Muscle Tone | How to keep it? Here are some tips

By healthiergang writer , student in Physiotherapy.

Muscle tone

Muscle tone refers to the muscular activity that keeps the body in a certain posture by opposing the force of gravity that would otherwise alter it.

Muscle tone is the result of the constant activity of certain motor units in the muscle. The tone is also maintained by certain spontaneous responses that the muscle fibers enact. For example, when faced with a rapid stretch, the muscle responds with a contraction.

This is called myotatic reflex and allows to regulate in an autonomous way, without voluntary control, the lengthening of the skeletal muscles.

Muscle tone is therefore that sort of "rest contraction" that the muscle maintains. This resting contraction is controlled by the central nervous system, in particular by the spinal cord, which controls the motor neurons of the skeletal muscle fibers.

Muscle tone is also subordinated to the control of other components of the central nervous system and is ultimately also influenced by one's emotional state.

The continuous movements constantly alter the temporary balance of muscle tone and the cerebellum, where the nerve centers for maintaining this balance reside. It responds with various adaptations to restore a sort of balance. This resting tone determines the state of activity or alertness of the particular muscle. It is not voluntary but serves to make the muscle ready to act.

The purpose, in addition to maintaining correct posture, is also to protect the joints from positions that would make them more prone to being damaged.

For example, when we feel tired, we spontaneously tend to bend forward and our head to bend downwards. Automatically a spontaneous reflex is activated in the extensor muscles of the body which bring the head back to an upright position in order to protect the cervical spine from possible compressions.


Muscle tone at rest

As just mentioned, muscle tone is a kind of contraction at rest that the particular muscle maintains.

As a result, an already partially recruited muscle may appear more "athletic". From the description previously made it is concluded that muscle tone is not determined by our will, unless a contraction is constantly maintained voluntarily throughout the day. If you take the posture you tend to assume as food for thought, you can understand how a muscle is more active the more it is used.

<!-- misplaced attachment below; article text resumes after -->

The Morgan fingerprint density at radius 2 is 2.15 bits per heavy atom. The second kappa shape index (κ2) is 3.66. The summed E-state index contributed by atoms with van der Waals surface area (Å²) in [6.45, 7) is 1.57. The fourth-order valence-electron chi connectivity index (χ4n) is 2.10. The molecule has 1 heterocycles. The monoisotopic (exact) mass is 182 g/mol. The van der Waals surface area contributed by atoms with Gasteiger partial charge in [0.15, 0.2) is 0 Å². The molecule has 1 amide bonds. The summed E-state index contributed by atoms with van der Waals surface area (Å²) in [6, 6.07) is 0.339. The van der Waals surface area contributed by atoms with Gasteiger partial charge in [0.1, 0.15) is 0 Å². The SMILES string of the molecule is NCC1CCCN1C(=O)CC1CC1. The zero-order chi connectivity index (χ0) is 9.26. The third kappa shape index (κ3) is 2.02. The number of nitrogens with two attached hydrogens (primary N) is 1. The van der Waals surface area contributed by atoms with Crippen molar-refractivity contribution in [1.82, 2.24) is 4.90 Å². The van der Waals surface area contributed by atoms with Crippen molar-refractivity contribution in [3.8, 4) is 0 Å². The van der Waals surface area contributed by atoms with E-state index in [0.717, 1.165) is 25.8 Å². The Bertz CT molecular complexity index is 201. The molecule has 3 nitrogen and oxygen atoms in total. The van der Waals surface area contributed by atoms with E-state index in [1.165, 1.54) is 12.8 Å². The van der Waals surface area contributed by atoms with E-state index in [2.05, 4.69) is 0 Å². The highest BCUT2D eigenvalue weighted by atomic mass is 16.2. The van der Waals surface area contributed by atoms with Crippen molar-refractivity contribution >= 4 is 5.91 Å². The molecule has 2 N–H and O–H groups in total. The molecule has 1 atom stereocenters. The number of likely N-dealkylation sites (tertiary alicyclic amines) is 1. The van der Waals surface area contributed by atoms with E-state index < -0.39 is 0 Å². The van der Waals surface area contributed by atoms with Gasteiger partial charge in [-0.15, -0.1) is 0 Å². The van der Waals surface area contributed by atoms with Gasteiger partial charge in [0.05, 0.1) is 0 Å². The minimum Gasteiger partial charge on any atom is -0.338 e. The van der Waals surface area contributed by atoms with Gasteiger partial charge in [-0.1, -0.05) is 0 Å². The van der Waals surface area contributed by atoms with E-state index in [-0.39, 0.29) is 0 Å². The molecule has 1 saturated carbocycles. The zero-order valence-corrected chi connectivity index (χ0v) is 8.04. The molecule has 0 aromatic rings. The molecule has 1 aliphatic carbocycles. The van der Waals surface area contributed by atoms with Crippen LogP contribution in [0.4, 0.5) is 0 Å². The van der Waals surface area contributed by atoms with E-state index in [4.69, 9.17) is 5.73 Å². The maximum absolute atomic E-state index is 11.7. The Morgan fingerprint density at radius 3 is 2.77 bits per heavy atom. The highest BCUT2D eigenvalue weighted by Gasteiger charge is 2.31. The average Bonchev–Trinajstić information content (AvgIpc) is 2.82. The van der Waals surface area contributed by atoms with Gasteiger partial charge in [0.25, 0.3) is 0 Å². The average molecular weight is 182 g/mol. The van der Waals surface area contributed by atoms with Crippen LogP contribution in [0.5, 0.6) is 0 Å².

So if, for example, you spend hours and hours sitting in front of a computer, you are led to assume a posture leaning forward due to the greater use of the front muscles of the body while the rear ones are practically not used.

Therefore, the state of contraction at rest being influenced by how often the muscle is used, it goes without saying that to have a greater tone in a muscle, it is necessary to use it frequently.

The greater the muscle tone present in a muscle, the more sculpted it will look.

How to keep it?

Obviously, the other determining factors are the hypertrophy of that particular muscle and the layer of fat that covers it. Consider the abdominal muscles as an example.

An individual can have fantastic abdominal development, formidable genetics that give him a very nice abdominal pattern but if all this is covered with a thick layer of fat this is not appreciable.

It goes without saying that if you want to maintain visible muscle tone, you need to work on your diet in order to remove the layer of fat that hides it. This discourse also concerns the hypertrophy of a given muscle. However, it is possible to promote the resting muscle tone of a given muscle by training it in a certain way.

As we have said previously, that muscle tone is comparable to the "state of alert" of the muscle, to how much the muscle fibers are ready to act. Often in almost all striated muscles it occurs that some muscle fibers are not active, it is not possible to recruit them.

It is possible to "wake up" these muscle fibers that are not usually recruited by training the muscle with movements that involve maximum range of motion and place significant stress on the eccentric phase. By adopting these two precautions, the muscle is strongly stressed and the maximum possible muscle fibers are called upon to act.

Taking advantage of only a limited range of motion tends to favor the recruitment of certain muscle fibers at the expense of others.

By overloading the eccentric phase, the portion of the movement in which the muscle is absolutely strongest, the nervous system is forced to call as many motor units as possible to help in order to resist the weight. A workout of this kind combined with a reduced fat percentage are ingredients that lead to greater muscle tone at rest.



Our articles should be used for informational and educational purposes only and are not intended to be taken as medical advice. If you are concerned, consult a health professional before taking dietary supplements or making major changes to your diet.

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